Soil pH was measured potentiometrically using HM Digital pH meter (Greens Hydroponics, UK) in the supernatant suspension of soil to water ratio 1:2.5. Percentage organic carbon concentration was determined by the Walkley-Black method [28], while total nitrogen was determined using the micro Kjeldahl technique [29]. Available P was extracted by the Bray method and determined calorimetrically [30]. A soil extract was obtained with 1.0 M NH4OAc (pH 7.0) and exchangeable K concentration in the extract was determined by flame photometry [31].

Data analyses

Data on disease incidence was arcsine transformed in order to homogenise the variance before being subjected to analyses of variance (ANOVA). The other quantitative data (severity scores of MSD, soil fertility status: N, P, K, organic C, pH) were also subjected to ANOVA and the means effect were separated by least significance difference (l.s.d) method at 5% level of probability. Pearson’s correlation coefficients were calculated for the relationships between incidence and severity of MSD and soil total N (%), available P, exchangeable K, pH and organic matter. Comparisons of mean incidence and severity of MSD were made between maize plants growing under tree shades and those in the open parts of the fields across all the three agro-ecological zones using independent sample t-test. All statistical analyses were performed using GenStat Release version 9.2 Rothamsted Research International.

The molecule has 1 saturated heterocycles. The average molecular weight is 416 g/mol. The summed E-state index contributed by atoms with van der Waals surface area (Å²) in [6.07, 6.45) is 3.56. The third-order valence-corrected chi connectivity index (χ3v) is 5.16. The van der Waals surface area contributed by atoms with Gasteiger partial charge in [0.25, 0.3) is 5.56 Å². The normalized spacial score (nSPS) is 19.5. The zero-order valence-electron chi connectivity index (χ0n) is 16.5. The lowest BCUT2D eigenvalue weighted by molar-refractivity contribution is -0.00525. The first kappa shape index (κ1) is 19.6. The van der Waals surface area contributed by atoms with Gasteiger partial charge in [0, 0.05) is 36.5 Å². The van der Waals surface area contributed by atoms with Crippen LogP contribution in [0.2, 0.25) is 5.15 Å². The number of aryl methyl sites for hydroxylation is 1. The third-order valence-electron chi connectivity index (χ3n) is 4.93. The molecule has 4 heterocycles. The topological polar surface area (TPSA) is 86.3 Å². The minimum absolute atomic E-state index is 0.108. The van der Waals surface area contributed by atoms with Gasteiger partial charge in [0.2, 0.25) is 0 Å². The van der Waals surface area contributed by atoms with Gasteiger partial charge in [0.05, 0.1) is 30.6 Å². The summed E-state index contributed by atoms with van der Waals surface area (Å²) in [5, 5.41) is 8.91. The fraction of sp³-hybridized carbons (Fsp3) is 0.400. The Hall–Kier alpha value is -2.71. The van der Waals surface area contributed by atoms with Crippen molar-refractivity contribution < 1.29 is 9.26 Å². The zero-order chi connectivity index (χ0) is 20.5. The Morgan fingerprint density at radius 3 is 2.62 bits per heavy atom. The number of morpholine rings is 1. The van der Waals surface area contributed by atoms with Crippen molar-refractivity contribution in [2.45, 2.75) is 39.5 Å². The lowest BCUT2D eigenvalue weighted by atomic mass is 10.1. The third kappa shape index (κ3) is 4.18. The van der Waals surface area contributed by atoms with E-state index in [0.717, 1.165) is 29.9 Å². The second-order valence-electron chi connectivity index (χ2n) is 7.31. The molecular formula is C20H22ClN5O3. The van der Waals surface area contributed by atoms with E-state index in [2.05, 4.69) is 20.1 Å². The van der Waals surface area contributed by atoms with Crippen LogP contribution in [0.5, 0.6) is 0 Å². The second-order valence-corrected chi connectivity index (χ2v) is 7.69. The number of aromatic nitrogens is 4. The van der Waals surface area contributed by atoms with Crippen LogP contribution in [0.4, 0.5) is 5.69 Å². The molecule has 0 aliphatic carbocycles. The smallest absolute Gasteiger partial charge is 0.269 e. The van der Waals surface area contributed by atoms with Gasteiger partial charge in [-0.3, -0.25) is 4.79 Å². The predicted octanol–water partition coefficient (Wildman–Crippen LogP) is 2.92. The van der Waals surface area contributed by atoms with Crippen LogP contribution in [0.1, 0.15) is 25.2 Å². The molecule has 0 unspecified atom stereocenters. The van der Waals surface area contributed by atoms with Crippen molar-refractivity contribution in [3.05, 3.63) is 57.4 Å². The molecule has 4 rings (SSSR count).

Results

Prevalence and severity of maize streak disease in the Volta Region

Mean incidence of MSD in the minor and major seasons: In the minor season, ANOVA indicated highly significant differences in the incidences of MSD in maize plants growing in the open parts of the fields (F=6.94; df =65; P=0.002) and under tree shades (F=6.46; df=65; P=0.003) among the ecological zones (Table 1). In respect of the plants growing in the open parts of the fields, the transition zone had significantly higher (P<0.05) mean incidence (73.5%) than the coastal savannah (69.3%) and forest zones (63.2%). Similarly, the transition zone had significantly higher (P<0.05) mean incidence (87.2%) than the coastal savannah (79.3%) and forest zones (79.1%), for maize plants growing under tree shade (Table 1). The ANOVA also showed that the overall mean incidence on maize plants growing under tree shade (81.87%) was significantly higher than those in the open parts of the fields (68.70%) during the minor season (F=80.81; df=125; P<0.001).